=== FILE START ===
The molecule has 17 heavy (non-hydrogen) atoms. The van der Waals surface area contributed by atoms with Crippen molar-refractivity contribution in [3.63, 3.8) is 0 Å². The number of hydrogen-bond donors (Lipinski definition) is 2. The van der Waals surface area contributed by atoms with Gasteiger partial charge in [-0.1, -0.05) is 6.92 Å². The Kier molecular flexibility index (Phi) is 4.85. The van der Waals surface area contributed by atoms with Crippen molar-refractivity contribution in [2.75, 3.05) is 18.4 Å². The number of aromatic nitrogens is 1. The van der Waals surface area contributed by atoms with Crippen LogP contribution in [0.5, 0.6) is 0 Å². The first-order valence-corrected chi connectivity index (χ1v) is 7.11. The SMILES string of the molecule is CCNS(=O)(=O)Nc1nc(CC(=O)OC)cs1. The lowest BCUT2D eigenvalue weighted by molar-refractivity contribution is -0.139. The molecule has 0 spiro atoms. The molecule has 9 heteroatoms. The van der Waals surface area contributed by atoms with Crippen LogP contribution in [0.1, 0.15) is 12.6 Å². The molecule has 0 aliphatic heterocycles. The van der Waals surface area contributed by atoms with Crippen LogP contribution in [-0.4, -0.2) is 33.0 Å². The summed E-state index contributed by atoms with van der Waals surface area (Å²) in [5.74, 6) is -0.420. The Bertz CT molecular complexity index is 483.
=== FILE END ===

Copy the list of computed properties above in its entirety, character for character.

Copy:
The molecule has 17 heavy (non-hydrogen) atoms. The van der Waals surface area contributed by atoms with Crippen molar-refractivity contribution in [3.63, 3.8) is 0 Å². The number of hydrogen-bond donors (Lipinski definition) is 2. The van der Waals surface area contributed by atoms with Gasteiger partial charge in [-0.1, -0.05) is 6.92 Å². The Kier molecular flexibility index (Phi) is 4.85. The van der Waals surface area contributed by atoms with Crippen molar-refractivity contribution in [2.75, 3.05) is 18.4 Å². The number of aromatic nitrogens is 1. The van der Waals surface area contributed by atoms with Crippen LogP contribution in [0.5, 0.6) is 0 Å². The first-order valence-corrected chi connectivity index (χ1v) is 7.11. The SMILES string of the molecule is CCNS(=O)(=O)Nc1nc(CC(=O)OC)cs1. The lowest BCUT2D eigenvalue weighted by molar-refractivity contribution is -0.139. The molecule has 0 spiro atoms. The molecule has 9 heteroatoms. The van der Waals surface area contributed by atoms with Crippen LogP contribution in [0.1, 0.15) is 12.6 Å². The molecule has 0 aliphatic heterocycles. The van der Waals surface area contributed by atoms with Crippen LogP contribution in [-0.4, -0.2) is 33.0 Å². The summed E-state index contributed by atoms with van der Waals surface area (Å²) in [5.74, 6) is -0.420. The Bertz CT molecular complexity index is 483.